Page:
Rule Shields Health Workers Who Withhold Care Based on Beliefs
Friday, December 19, 2008
The Bush administration yesterday granted sweeping new protections to health workers who refuse to provide care that violates their personal beliefs, setting off an intense battle over opponents' plans to try to repeal the measure.
Critics began consulting with the incoming Obama administration on strategies to reverse the regulation as quickly as possible while supporters started mobilizing to fight such efforts.
The far-reaching regulation cuts off federal funding for any state or local government, hospital, health plan, clinic or other entity that does not accommodate doctors, nurses, pharmacists and other employees who refuse to participate in care they find ethically, morally or religiously objectionable. It was sought by conservative groups, abortion opponents and others to safeguard workers from being fired, disciplined or penalized in other ways.
But women's health advocates, family planning proponents, abortion rights activists and some members of Congress condemned the regulation, saying it will be a major obstacle to providing many health services, including abortion, family planning, infertility treatment, and end-of-life care, as well as possibly a wide range of scientific research.
The 127-page rule, which was issued just in time to take effect in the 30 days before the change in administrations, is the latest that the administration is implementing before President Bush's term ends.
The "right of conscience" rule could become one of the first contentious tests for the Obama administration, which could seek to reverse the rule either by initiating a lengthy new rulemaking process or by supporting legislation already pending in Congress.
President-elect Barack Obama's transition team did not specifically address the rule yesterday, but spokesman Nick Shapiro issued a statement that said Obama "will review all eleventh-hour regulations and will address them once he is president." Obama criticized the regulation when it was proposed last summer.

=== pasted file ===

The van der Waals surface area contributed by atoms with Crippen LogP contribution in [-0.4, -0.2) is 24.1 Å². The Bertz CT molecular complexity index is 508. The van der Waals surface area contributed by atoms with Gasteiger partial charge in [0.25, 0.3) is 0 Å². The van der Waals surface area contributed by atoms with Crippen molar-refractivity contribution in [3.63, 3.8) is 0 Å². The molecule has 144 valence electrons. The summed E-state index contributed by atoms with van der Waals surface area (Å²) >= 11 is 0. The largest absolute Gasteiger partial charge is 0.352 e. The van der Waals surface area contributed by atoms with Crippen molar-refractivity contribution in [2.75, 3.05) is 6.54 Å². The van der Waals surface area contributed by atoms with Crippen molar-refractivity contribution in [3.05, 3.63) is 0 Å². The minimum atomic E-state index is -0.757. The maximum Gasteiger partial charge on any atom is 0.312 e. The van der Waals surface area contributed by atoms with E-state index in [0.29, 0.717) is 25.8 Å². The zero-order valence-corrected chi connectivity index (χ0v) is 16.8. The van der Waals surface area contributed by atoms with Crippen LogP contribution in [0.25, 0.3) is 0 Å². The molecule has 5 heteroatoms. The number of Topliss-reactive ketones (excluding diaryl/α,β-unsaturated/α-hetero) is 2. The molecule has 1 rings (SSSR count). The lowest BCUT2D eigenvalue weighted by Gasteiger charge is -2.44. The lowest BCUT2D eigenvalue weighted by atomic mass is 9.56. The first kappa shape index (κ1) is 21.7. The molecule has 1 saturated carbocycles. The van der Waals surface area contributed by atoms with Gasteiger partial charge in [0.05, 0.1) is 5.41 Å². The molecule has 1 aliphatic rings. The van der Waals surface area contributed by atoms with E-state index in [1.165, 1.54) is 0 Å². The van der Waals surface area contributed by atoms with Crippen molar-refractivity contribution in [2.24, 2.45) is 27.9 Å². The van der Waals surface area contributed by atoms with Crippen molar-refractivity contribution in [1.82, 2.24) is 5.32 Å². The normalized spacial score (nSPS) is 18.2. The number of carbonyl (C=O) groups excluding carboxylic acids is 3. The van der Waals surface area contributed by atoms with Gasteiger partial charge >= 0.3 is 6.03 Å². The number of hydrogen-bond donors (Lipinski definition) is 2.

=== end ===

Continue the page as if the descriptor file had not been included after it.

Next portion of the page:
Sen. Patty Murray (D-Wash.), who with Sen. Hillary Rodham Clinton (D-N.Y.) introduced a bill last month to repeal the rule, said: "We will not allow this rule to stand. It threatens the health and well-being of women and the rights of patients across the country." Similar legislation is pending in the House.
Donna Crane, policy director for NARAL Pro-Choice America, noted that Congress has a limited window to act. "Right now our efforts are focused on the executive branch."
The regulation's supporters, including some members of Congress, vowed to defend it.
"We will marshal a nonpartisan, grass-roots coalition to prevent any weakening of current conscience protections," said Tony Perkins, president of the Family Research Council, a socially conservative group that opposes abortion.
David Stevens of the Christian Medical Association said: "We will do all in our power to ensure that health-care professionals have the same civil rights enjoyed by all Americans. These regulations are needed, do not change the law but simply stop religious discrimination."
The rule comes at a time of increasingly frequent reports of conflicts between health-care workers and patients. Pharmacists have turned away women seeking birth control and morning-after emergency contraception pills. Fertility doctors have refused to help unmarried women and lesbians conceive by artificial insemination. Catholic hospitals refuse to provide the morning-after pill and to perform abortions and sterilizations.